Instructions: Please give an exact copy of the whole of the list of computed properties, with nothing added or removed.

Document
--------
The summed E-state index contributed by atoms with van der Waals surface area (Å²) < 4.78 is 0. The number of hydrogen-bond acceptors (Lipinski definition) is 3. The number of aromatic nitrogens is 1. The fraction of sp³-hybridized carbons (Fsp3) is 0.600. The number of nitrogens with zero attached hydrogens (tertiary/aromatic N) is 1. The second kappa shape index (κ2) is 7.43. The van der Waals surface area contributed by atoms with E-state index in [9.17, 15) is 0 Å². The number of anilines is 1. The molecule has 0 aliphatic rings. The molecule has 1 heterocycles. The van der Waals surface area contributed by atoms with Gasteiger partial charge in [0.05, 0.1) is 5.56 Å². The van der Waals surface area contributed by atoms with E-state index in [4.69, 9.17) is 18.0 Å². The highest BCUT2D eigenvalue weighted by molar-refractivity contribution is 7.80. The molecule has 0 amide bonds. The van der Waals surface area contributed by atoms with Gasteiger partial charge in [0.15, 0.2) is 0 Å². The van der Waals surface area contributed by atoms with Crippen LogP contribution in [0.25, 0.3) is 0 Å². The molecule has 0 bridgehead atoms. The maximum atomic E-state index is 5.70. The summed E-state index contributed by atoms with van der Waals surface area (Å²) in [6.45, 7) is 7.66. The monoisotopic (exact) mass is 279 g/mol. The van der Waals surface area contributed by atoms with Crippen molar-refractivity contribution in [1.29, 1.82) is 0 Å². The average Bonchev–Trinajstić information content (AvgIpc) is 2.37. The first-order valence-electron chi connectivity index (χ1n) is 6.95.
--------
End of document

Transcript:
The summed E-state index contributed by atoms with van der Waals surface area (Å²) < 4.78 is 0. The number of hydrogen-bond acceptors (Lipinski definition) is 3. The number of aromatic nitrogens is 1. The fraction of sp³-hybridized carbons (Fsp3) is 0.600. The number of nitrogens with zero attached hydrogens (tertiary/aromatic N) is 1. The second kappa shape index (κ2) is 7.43. The van der Waals surface area contributed by atoms with E-state index in [9.17, 15) is 0 Å². The number of anilines is 1. The molecule has 0 aliphatic rings. The molecule has 1 heterocycles. The van der Waals surface area contributed by atoms with Gasteiger partial charge in [0.05, 0.1) is 5.56 Å². The van der Waals surface area contributed by atoms with E-state index in [4.69, 9.17) is 18.0 Å². The highest BCUT2D eigenvalue weighted by molar-refractivity contribution is 7.80. The molecule has 0 amide bonds. The van der Waals surface area contributed by atoms with Gasteiger partial charge in [0.15, 0.2) is 0 Å². The van der Waals surface area contributed by atoms with Crippen LogP contribution in [0.25, 0.3) is 0 Å². The molecule has 0 bridgehead atoms. The maximum atomic E-state index is 5.70. The summed E-state index contributed by atoms with van der Waals surface area (Å²) in [6.45, 7) is 7.66. The monoisotopic (exact) mass is 279 g/mol. The van der Waals surface area contributed by atoms with Crippen molar-refractivity contribution in [1.29, 1.82) is 0 Å². The average Bonchev–Trinajstić information content (AvgIpc) is 2.37. The first-order valence-electron chi connectivity index (χ1n) is 6.95.